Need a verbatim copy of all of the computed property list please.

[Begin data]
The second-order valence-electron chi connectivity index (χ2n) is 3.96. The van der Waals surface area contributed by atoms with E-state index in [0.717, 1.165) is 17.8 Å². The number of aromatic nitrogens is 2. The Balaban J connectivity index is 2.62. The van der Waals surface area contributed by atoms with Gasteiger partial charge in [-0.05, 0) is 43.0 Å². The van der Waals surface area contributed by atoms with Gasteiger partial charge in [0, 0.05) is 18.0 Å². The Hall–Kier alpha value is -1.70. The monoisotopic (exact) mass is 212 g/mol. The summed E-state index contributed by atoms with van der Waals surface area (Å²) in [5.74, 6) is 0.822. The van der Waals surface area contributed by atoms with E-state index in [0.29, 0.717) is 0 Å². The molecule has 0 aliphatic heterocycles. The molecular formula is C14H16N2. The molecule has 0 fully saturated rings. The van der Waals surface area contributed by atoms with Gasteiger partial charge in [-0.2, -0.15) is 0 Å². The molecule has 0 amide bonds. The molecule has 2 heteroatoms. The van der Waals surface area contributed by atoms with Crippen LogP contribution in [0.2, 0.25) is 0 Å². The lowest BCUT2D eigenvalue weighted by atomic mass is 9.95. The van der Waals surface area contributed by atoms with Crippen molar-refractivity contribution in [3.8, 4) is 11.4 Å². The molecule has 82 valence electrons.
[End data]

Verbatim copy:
The second-order valence-electron chi connectivity index (χ2n) is 3.96. The van der Waals surface area contributed by atoms with E-state index in [0.717, 1.165) is 17.8 Å². The number of aromatic nitrogens is 2. The Balaban J connectivity index is 2.62. The van der Waals surface area contributed by atoms with Gasteiger partial charge in [-0.05, 0) is 43.0 Å². The van der Waals surface area contributed by atoms with Gasteiger partial charge in [0, 0.05) is 18.0 Å². The Hall–Kier alpha value is -1.70. The monoisotopic (exact) mass is 212 g/mol. The summed E-state index contributed by atoms with van der Waals surface area (Å²) in [5.74, 6) is 0.822. The van der Waals surface area contributed by atoms with E-state index in [0.29, 0.717) is 0 Å². The molecule has 0 aliphatic heterocycles. The molecular formula is C14H16N2. The molecule has 0 fully saturated rings. The van der Waals surface area contributed by atoms with Gasteiger partial charge in [-0.2, -0.15) is 0 Å². The molecule has 0 amide bonds. The molecule has 2 heteroatoms. The van der Waals surface area contributed by atoms with Crippen LogP contribution in [0.2, 0.25) is 0 Å². The lowest BCUT2D eigenvalue weighted by atomic mass is 9.95. The van der Waals surface area contributed by atoms with Crippen molar-refractivity contribution in [3.8, 4) is 11.4 Å². The molecule has 82 valence electrons.